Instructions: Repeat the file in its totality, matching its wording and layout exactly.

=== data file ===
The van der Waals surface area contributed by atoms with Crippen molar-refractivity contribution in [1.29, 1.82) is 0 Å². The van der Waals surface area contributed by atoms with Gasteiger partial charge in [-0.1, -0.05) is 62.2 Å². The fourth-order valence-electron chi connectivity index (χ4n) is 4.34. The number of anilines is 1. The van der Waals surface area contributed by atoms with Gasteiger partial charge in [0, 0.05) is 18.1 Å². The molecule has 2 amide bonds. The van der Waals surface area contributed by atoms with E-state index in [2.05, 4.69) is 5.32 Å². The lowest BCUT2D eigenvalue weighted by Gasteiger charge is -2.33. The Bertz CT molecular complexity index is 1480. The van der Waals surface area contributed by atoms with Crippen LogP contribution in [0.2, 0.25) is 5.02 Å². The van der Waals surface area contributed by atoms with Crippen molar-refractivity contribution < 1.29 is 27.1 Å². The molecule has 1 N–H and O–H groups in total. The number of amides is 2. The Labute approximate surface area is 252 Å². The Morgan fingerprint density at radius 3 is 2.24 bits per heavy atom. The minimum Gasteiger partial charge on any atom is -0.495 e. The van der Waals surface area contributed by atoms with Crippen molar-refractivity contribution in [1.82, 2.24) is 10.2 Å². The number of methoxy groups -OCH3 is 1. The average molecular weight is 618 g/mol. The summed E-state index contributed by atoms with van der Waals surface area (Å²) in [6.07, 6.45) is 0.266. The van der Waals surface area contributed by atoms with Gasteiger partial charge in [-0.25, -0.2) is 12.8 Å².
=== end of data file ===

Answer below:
The van der Waals surface area contributed by atoms with Crippen molar-refractivity contribution in [1.29, 1.82) is 0 Å². The van der Waals surface area contributed by atoms with Gasteiger partial charge in [-0.1, -0.05) is 62.2 Å². The fourth-order valence-electron chi connectivity index (χ4n) is 4.34. The number of anilines is 1. The van der Waals surface area contributed by atoms with Gasteiger partial charge in [0, 0.05) is 18.1 Å². The molecule has 2 amide bonds. The van der Waals surface area contributed by atoms with E-state index in [2.05, 4.69) is 5.32 Å². The lowest BCUT2D eigenvalue weighted by Gasteiger charge is -2.33. The Bertz CT molecular complexity index is 1480. The van der Waals surface area contributed by atoms with Crippen LogP contribution in [0.2, 0.25) is 5.02 Å². The van der Waals surface area contributed by atoms with Crippen molar-refractivity contribution < 1.29 is 27.1 Å². The molecule has 1 N–H and O–H groups in total. The number of amides is 2. The Labute approximate surface area is 252 Å². The Morgan fingerprint density at radius 3 is 2.24 bits per heavy atom. The minimum Gasteiger partial charge on any atom is -0.495 e. The van der Waals surface area contributed by atoms with Crippen molar-refractivity contribution in [1.82, 2.24) is 10.2 Å². The number of methoxy groups -OCH3 is 1. The average molecular weight is 618 g/mol. The summed E-state index contributed by atoms with van der Waals surface area (Å²) in [6.07, 6.45) is 0.266. The van der Waals surface area contributed by atoms with Gasteiger partial charge in [-0.25, -0.2) is 12.8 Å².